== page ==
Stamp Collection


"Airmail" began with early domestic U.S. Airmail stamps - issued specifically for the premium airmail service (versus standard surface mail). Eventually, International Airmail became available, so stamps were also issued at International Airmail rates. In 1979, domestic Airmail as a separate service ended. All domestic mail was being sent via the fastest route anyway, so a separate designation for domestic Airmail was no longer needed. Airmail stamps were issued from 1980 through 1991 (plus a redesign issued in 1993) for International Airmail. Although International Airmail officially ended in 1995, the United States began issuing stamps specifically for the International LC (letters and cards) rates. Beginning in 1999, most of these stamps were marked with the silhouette of a jet airplane, and those stamps with a jet silhouette were designated with an "Airmail" prefix in the Scott Catalog. However, there were several stamps issued between 1991 and 1999 that were clearly intended for International letters and cards use. Even thought they were not designated with "Airmail" or a jet silhouette (and therefore given an "Airmail" prefix for their catalog number), they clearly belong in a comprehensive "Airmail" collection.

There have also been at least two issues since 1999 that were clearly intended for International use: #3771 Special Olympics and #4123 International Polar Year. If we are to adopt the logical progression for "Airmail" stamps as beginning with domestic airmail, progressing to domestic and international airmail, then just international airmail and finally - simply - International LC (letters and cards) mail, then there are several stamps without a "C" prefix in the catalog that should be included.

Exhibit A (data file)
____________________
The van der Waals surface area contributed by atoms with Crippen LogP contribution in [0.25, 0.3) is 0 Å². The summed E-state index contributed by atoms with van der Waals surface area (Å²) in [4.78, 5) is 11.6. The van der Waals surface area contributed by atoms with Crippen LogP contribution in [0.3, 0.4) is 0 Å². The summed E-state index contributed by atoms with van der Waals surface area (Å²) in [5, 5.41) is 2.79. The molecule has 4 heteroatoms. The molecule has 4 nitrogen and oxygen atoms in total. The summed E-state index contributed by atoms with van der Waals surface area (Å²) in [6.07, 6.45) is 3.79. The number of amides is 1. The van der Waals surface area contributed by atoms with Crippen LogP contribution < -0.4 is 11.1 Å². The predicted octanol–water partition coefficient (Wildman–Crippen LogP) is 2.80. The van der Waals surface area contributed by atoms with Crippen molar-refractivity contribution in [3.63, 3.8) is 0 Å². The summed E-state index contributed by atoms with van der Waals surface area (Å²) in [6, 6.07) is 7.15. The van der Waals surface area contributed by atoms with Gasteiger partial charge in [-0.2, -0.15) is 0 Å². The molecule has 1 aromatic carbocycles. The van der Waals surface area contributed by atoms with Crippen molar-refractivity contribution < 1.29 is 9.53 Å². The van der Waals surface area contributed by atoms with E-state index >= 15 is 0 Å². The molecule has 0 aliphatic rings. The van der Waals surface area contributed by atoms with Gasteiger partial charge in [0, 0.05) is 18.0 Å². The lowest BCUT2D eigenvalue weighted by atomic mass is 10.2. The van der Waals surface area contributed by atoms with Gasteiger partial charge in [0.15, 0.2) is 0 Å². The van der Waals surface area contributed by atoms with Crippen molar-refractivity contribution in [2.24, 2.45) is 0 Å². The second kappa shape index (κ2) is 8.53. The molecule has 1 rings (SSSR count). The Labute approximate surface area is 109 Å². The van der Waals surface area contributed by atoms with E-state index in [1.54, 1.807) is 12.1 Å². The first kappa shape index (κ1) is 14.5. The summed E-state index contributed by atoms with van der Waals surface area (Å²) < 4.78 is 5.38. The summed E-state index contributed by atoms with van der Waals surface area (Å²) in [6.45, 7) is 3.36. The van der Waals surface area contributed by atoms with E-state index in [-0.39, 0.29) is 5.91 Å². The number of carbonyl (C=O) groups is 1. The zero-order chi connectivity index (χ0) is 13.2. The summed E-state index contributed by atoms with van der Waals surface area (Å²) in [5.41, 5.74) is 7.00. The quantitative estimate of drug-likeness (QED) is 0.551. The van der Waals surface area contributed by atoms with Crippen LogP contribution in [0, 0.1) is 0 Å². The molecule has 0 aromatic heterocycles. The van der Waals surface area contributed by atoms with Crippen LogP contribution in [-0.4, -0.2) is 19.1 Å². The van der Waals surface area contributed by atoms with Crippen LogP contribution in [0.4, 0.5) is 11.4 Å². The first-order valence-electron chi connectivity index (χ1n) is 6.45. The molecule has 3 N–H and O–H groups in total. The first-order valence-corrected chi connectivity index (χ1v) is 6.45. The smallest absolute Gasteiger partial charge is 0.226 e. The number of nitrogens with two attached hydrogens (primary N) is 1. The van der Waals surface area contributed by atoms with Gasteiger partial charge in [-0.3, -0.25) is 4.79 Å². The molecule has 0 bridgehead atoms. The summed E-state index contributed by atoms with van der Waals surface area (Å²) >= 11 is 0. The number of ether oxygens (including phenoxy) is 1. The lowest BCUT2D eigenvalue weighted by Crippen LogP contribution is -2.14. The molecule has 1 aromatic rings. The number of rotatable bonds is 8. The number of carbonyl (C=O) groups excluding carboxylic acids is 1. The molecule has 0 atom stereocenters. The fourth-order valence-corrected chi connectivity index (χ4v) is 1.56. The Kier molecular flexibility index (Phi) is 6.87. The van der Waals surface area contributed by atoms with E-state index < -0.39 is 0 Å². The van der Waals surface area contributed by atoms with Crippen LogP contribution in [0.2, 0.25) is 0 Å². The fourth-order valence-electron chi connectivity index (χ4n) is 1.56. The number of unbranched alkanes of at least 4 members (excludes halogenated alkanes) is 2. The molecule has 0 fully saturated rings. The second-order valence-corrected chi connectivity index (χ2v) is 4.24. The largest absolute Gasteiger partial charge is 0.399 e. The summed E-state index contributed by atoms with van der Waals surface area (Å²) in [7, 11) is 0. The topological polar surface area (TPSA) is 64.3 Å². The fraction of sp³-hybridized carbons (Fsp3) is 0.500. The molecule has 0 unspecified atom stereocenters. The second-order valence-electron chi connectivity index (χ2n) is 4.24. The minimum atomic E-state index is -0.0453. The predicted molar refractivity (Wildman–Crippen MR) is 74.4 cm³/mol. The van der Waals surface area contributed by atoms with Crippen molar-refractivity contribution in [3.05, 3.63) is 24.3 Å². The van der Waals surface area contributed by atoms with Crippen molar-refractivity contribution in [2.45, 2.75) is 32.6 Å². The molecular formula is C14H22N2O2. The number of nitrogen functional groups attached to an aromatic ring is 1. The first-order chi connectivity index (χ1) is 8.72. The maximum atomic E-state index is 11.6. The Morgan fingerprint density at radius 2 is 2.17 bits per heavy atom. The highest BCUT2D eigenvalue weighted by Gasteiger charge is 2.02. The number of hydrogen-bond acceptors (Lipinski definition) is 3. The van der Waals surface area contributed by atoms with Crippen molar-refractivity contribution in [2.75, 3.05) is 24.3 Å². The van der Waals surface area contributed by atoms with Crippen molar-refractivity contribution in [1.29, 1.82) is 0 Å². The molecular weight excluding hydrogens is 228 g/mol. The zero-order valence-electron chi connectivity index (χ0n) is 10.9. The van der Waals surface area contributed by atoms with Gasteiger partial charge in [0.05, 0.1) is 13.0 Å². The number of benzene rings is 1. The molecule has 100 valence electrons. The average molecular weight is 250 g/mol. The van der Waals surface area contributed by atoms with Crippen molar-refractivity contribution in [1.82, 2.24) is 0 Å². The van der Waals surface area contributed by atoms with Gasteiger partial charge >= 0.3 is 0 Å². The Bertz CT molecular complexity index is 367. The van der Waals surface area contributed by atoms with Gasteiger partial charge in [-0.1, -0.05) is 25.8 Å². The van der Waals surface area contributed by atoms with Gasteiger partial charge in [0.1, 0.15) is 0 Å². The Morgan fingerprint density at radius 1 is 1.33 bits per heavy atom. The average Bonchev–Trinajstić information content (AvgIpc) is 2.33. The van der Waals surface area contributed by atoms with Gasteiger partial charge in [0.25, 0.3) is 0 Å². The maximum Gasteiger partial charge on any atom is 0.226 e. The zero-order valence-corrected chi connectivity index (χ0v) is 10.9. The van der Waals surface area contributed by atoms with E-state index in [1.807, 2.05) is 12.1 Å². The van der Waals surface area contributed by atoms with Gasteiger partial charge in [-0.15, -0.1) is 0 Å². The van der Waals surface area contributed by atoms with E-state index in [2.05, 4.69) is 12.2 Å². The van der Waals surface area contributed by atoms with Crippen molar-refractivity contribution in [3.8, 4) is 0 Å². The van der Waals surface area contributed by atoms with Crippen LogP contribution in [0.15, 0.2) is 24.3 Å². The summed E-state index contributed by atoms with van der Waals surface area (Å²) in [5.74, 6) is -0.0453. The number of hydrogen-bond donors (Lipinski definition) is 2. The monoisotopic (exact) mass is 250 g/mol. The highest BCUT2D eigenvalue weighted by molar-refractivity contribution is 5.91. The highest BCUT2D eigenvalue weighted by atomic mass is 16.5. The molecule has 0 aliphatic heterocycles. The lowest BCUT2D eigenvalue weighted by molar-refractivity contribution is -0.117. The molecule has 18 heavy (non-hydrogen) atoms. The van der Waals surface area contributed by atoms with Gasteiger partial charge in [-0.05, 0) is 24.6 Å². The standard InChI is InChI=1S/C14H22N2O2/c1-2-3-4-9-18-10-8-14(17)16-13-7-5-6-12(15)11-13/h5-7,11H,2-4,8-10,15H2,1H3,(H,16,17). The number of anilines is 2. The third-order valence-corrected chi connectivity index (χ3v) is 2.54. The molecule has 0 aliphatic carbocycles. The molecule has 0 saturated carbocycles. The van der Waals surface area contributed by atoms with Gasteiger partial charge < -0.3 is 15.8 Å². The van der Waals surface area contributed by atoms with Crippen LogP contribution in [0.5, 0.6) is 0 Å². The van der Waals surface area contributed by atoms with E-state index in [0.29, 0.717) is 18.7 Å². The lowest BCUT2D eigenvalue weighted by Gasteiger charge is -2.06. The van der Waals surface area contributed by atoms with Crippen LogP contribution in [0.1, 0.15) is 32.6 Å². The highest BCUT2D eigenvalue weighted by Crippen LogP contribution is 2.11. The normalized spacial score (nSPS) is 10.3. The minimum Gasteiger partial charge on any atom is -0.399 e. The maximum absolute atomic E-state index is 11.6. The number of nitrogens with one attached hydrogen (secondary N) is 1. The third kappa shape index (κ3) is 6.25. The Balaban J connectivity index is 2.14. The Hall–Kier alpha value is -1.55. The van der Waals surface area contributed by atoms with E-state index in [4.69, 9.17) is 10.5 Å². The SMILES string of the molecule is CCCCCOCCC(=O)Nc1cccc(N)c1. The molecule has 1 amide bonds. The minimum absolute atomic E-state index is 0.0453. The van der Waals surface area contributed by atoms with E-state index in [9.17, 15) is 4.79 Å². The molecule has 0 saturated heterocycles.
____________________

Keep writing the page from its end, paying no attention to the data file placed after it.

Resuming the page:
One notable exception is the 46c Ruth Benedict stamp (#2938) issued October 20, 1995. Even though there is no logical reason for the issue of that stamp other than fulfillment of the then current letter rate to Canada, definitives that are part of a long-running series are not included here.

See page 25 for a chart of domestic and international rates that was useful in determing if a stamp that doesn't have a "C" prefix belongs in the Airmail album.


  • Used some early White Ace pages, but mostly made my own pages.
  • All major catalog numbers included, including the re-designed William Piper stamp (C132).
  • Wet and dry printings shown since it indicates a different press (Stickney v. Huck). Plate singles and partial plate booklet panes are used since they are self-authenticating.
  • Plate singles may also be used as self-authenticating varieties.
  • Selvage can sometimes show the perforation variety (e.g. Bull's Eye v. EE perf) and differentiate two varieties without having to measure perforations.
  • C105-108 has two perforation varieties, but that block is displayed in both the Airmail section and the Commemorative section, so one perferation variety is shown here and the other is shown in the Commemorative album.
  • Booklet panes include all slogan varieties. I generally don't collect slogan varieties, but this was a good opportunity to show most of the various slogans. The only slogans missing are slogans 6, 7, and 9. Examples of those can be found on page Z123 in MISC volume 1.
  • Coils are in pairs since that's how they are depicted on pages. All coil pairs are joint line pairs
  • White Ace included #1341 on page 13, which is where I think it belongs, so I removed the duplicate copy from the Regular Issue album.


  • 100% Complete.

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END OF COLLECTION (12-31-2014)